I've been thinking a lot about the problems with our current system of frontloaded primaries, and the more I think, the more the problem seems to be the fact that there is no disincentive for a state to have its primary as early as possible--to be relevant, you need to hold your primary before there is a clear winner, and therefore, there is every reason to hold your primary as early as possible. This, of course, will probably just magnify the already disproportionate influence held by Iowa and New Hampshire.
Obviously, the best reform is to just break the monopoly of these two states, and for the national party to force a more prolonged schedule. But it is getting increasingly clear that this simply won't happen.
But what if you simply made one reform, one that party insiders might likely not enjoy, either, but wouldn't particularly affect any states disproportionately?
How about simply making it so that a candidate, once (s)he has dropped out of the race, cannot pledge their candidates to another candidate on the first ballot? The practice is pretty undemocratic--I go to the polls and vote for Gephardt (for example), I elect a delegate, but that delegate ends up voting for Kerry, due to the dynamics of the election in a state after mine. My delegate should be forced to vote for Gephardt, regardless of what happens later.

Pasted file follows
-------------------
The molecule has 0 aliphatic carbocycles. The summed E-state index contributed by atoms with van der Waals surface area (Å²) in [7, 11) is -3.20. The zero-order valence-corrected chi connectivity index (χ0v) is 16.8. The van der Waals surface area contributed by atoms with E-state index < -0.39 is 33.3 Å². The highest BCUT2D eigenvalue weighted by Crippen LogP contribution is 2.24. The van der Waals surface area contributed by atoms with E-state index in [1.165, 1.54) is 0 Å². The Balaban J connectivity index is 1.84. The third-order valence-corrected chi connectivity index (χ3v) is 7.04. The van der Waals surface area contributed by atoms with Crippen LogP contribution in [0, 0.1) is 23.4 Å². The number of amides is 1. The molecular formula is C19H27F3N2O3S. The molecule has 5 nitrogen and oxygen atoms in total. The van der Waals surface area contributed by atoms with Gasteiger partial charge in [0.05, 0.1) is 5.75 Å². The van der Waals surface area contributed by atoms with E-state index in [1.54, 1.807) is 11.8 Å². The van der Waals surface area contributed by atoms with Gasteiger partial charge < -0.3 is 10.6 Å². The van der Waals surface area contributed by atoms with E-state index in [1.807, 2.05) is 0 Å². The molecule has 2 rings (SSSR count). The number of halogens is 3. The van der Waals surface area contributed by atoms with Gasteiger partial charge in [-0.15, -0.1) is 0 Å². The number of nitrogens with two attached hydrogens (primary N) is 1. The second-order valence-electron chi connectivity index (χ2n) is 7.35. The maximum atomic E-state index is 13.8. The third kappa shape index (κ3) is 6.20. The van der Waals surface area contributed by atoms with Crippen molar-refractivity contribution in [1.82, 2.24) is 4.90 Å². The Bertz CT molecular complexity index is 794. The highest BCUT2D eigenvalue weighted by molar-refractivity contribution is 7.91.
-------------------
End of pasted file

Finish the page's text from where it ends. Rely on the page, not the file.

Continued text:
This, however, wouldn't keep delegates from dropping off of the ballot in later states, and that is the key. This would give states an incentive to have later primaries--the first couple of states will have ballots cluttered with candidates that will eventually fall off of the map. Hence, their first ballot delegate counts will contain large numbers of delegates that will go to non-viable candidates. They will still have a great deal of influence, as they determine who has early momentum, but they will not invalidate the later states, who will only have the frontrunner and the challenger on their ballot, and thus, will have nearly all of their delegates count.
Thus, you will have a set of states that 'vet' the candidates, and a set of states who actually determine the nominee. This would also make the 'retail politics' angle of IA and NH more relevant--they are processing the large number of early candidates for later states' consideration. The only real downside that I see in this is that it would greatly increase the chances of having a brokered election. And I guess it might greatly increase the chances that a candidate drops out early, and thus make IA and NH even more important. But I do wonder what effects a reform like this would have.